Memory Reframed – notable people which influence the jewish museum

pg 52 – The cultural figures and their methods through which Libeskind traces this “permanent human tension” include;

Heinrich von Kleist and “tragic Premonition”

Rahel Varnhagen and “sublimated assimilation”

Walter Benjamin and “inadequate ideology”

E.T.A Hoffman and “mad science”

Friedrich Schleiermacher and “displaced understanding”

Arnold Schoenberg and “inaudible music”

Paul Celan and “last words”.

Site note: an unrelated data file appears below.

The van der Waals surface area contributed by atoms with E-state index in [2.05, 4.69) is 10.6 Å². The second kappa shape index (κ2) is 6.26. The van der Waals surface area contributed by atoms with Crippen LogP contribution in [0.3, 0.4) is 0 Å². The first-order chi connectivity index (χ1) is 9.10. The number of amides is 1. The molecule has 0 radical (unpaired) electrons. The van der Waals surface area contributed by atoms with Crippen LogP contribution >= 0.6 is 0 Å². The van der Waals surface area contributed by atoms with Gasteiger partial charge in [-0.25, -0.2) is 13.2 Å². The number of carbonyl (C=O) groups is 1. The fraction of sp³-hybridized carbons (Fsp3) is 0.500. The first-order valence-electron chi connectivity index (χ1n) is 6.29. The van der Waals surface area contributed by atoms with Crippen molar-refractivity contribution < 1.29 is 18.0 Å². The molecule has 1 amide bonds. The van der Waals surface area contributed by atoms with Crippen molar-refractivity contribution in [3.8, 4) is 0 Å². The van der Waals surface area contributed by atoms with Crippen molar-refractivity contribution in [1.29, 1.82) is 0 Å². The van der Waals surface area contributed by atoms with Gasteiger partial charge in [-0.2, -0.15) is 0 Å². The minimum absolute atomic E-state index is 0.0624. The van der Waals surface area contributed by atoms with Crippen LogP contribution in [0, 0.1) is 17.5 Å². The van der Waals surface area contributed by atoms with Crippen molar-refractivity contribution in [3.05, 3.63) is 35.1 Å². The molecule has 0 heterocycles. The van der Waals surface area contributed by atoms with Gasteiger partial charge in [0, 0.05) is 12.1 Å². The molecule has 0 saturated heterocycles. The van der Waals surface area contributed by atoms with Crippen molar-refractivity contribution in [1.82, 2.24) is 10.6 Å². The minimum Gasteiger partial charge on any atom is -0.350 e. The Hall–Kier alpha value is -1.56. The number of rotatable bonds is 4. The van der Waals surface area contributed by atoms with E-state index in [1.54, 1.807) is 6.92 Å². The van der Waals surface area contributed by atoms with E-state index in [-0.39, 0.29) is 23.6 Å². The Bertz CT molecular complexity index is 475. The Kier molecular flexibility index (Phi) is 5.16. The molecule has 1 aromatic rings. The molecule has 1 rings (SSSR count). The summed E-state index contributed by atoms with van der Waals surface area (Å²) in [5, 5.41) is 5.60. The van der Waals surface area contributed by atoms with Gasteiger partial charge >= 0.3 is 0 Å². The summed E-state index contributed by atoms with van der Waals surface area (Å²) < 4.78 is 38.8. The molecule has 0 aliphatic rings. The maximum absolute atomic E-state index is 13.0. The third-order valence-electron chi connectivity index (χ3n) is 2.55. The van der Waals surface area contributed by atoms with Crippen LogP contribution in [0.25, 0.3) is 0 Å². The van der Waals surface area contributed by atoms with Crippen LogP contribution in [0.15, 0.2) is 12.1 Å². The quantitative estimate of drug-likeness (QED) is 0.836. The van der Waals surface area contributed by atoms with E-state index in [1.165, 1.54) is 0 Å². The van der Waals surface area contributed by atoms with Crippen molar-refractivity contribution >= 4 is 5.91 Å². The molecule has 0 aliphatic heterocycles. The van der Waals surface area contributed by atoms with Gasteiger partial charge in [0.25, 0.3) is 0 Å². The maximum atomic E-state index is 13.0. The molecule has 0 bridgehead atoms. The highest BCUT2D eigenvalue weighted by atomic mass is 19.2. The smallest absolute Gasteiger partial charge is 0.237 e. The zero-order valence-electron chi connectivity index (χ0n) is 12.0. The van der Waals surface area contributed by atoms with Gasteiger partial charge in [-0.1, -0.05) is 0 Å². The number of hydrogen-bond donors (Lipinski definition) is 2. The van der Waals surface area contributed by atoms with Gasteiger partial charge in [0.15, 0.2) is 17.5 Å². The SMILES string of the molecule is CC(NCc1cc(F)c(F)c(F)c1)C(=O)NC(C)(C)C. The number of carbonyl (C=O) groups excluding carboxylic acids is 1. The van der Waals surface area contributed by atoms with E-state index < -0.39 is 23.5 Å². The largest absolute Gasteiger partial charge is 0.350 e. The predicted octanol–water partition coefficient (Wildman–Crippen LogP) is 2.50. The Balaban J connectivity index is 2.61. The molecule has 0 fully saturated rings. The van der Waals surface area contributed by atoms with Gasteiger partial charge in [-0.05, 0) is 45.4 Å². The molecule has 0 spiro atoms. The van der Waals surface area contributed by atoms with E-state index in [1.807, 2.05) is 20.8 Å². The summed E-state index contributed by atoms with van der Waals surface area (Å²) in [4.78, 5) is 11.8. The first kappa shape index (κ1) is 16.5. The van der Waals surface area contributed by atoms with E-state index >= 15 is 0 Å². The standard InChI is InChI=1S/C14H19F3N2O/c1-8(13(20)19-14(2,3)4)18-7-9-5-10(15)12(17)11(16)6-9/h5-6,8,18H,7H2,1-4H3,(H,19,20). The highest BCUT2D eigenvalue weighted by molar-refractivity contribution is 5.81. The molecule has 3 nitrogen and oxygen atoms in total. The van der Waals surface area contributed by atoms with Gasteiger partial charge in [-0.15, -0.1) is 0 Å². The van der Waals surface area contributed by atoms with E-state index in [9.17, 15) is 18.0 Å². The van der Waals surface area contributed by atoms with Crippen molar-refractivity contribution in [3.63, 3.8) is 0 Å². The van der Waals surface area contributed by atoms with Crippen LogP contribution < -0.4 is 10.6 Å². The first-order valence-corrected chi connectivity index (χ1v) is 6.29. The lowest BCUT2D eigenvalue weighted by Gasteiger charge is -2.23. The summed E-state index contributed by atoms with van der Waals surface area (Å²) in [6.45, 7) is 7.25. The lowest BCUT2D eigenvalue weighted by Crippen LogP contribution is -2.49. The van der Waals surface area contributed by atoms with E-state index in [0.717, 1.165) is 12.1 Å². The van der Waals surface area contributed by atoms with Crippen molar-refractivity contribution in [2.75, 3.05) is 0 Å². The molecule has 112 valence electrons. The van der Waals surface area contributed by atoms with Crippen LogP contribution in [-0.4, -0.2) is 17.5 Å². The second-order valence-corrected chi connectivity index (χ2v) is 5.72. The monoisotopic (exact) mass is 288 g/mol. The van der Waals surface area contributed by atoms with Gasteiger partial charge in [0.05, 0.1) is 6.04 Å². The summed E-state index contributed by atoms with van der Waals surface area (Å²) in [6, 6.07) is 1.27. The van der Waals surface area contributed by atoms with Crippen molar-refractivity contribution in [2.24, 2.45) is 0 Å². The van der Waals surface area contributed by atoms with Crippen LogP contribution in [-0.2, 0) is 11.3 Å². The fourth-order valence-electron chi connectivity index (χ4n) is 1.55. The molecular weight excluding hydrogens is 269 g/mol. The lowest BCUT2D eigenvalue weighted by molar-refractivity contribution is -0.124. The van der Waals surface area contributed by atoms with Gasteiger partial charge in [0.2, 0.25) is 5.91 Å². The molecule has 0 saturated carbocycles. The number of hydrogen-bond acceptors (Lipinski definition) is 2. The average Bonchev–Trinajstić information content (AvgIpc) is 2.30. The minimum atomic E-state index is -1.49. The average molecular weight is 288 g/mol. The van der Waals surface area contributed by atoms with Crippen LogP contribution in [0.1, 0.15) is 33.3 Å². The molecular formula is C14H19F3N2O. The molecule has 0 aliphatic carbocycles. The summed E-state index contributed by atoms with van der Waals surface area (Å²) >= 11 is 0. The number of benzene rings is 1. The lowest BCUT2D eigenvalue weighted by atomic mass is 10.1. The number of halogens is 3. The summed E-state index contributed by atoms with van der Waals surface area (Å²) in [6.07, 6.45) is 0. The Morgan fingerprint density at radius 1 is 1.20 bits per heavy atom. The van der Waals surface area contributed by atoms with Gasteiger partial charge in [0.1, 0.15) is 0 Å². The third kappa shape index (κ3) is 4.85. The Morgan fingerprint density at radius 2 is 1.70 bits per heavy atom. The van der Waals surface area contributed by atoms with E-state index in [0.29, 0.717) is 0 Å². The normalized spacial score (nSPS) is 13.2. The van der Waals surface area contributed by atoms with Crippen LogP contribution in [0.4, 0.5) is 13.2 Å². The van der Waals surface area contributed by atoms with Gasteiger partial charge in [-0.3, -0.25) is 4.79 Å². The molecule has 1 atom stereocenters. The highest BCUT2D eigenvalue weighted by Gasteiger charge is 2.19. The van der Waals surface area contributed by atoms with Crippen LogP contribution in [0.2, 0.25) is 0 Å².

Libeskind argues that it is the series of encounters between the visiors to the museum and the figures inscribed into the museum that will allow his space to emerge as a “concretized space of encounter”. This is how libeskind seeks to connect museum visitors to the lives and experiences of Germany’s jewish victims – through empathy with those individuals, both Jewish and non-jewish, who struggled for a higher order against the system. such a vision transforms a museum from a static container for exhibits into a living and dynamic space where visitors are not merely passive spectators but active participants.

 

 

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